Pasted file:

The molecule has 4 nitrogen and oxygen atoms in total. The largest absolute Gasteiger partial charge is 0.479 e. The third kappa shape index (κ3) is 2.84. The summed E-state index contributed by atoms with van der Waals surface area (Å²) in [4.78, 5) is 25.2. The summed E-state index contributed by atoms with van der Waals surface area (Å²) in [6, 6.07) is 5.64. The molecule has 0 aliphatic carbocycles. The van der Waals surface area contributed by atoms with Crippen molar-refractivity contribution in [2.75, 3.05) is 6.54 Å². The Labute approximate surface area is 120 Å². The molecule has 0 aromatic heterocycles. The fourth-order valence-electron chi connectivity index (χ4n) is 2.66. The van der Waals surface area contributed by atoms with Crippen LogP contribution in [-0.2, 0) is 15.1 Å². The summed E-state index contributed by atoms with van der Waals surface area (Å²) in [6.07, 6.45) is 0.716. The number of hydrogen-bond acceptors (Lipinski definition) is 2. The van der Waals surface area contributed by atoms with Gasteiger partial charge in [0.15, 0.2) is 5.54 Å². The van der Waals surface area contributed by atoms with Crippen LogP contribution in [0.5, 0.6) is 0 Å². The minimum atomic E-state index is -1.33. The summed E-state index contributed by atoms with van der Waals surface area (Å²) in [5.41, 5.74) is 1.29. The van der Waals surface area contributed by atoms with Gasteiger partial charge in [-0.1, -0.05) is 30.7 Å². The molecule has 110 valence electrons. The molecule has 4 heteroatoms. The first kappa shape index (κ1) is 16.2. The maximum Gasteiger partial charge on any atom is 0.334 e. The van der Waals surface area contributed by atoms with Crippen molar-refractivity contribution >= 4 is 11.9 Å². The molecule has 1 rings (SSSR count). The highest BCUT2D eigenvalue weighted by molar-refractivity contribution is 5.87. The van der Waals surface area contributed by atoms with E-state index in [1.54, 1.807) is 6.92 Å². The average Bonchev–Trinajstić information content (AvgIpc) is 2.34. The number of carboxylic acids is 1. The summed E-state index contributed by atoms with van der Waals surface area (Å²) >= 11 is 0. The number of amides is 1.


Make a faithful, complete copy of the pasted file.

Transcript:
The molecule has 4 nitrogen and oxygen atoms in total. The largest absolute Gasteiger partial charge is 0.479 e. The third kappa shape index (κ3) is 2.84. The summed E-state index contributed by atoms with van der Waals surface area (Å²) in [4.78, 5) is 25.2. The summed E-state index contributed by atoms with van der Waals surface area (Å²) in [6, 6.07) is 5.64. The molecule has 0 aliphatic carbocycles. The van der Waals surface area contributed by atoms with Crippen molar-refractivity contribution in [2.75, 3.05) is 6.54 Å². The Labute approximate surface area is 120 Å². The molecule has 0 aromatic heterocycles. The fourth-order valence-electron chi connectivity index (χ4n) is 2.66. The van der Waals surface area contributed by atoms with Crippen LogP contribution in [-0.2, 0) is 15.1 Å². The summed E-state index contributed by atoms with van der Waals surface area (Å²) in [6.07, 6.45) is 0.716. The number of hydrogen-bond acceptors (Lipinski definition) is 2. The van der Waals surface area contributed by atoms with Gasteiger partial charge in [0.15, 0.2) is 5.54 Å². The van der Waals surface area contributed by atoms with Crippen LogP contribution in [0.5, 0.6) is 0 Å². The minimum atomic E-state index is -1.33. The summed E-state index contributed by atoms with van der Waals surface area (Å²) in [5.41, 5.74) is 1.29. The van der Waals surface area contributed by atoms with Gasteiger partial charge in [-0.1, -0.05) is 30.7 Å². The molecule has 110 valence electrons. The molecule has 4 heteroatoms. The first kappa shape index (κ1) is 16.2. The maximum Gasteiger partial charge on any atom is 0.334 e. The van der Waals surface area contributed by atoms with Crippen molar-refractivity contribution >= 4 is 11.9 Å². The molecule has 1 rings (SSSR count). The highest BCUT2D eigenvalue weighted by molar-refractivity contribution is 5.87. The van der Waals surface area contributed by atoms with E-state index in [1.54, 1.807) is 6.92 Å². The average Bonchev–Trinajstić information content (AvgIpc) is 2.34. The number of carboxylic acids is 1. The summed E-state index contributed by atoms with van der Waals surface area (Å²) >= 11 is 0. The number of amides is 1.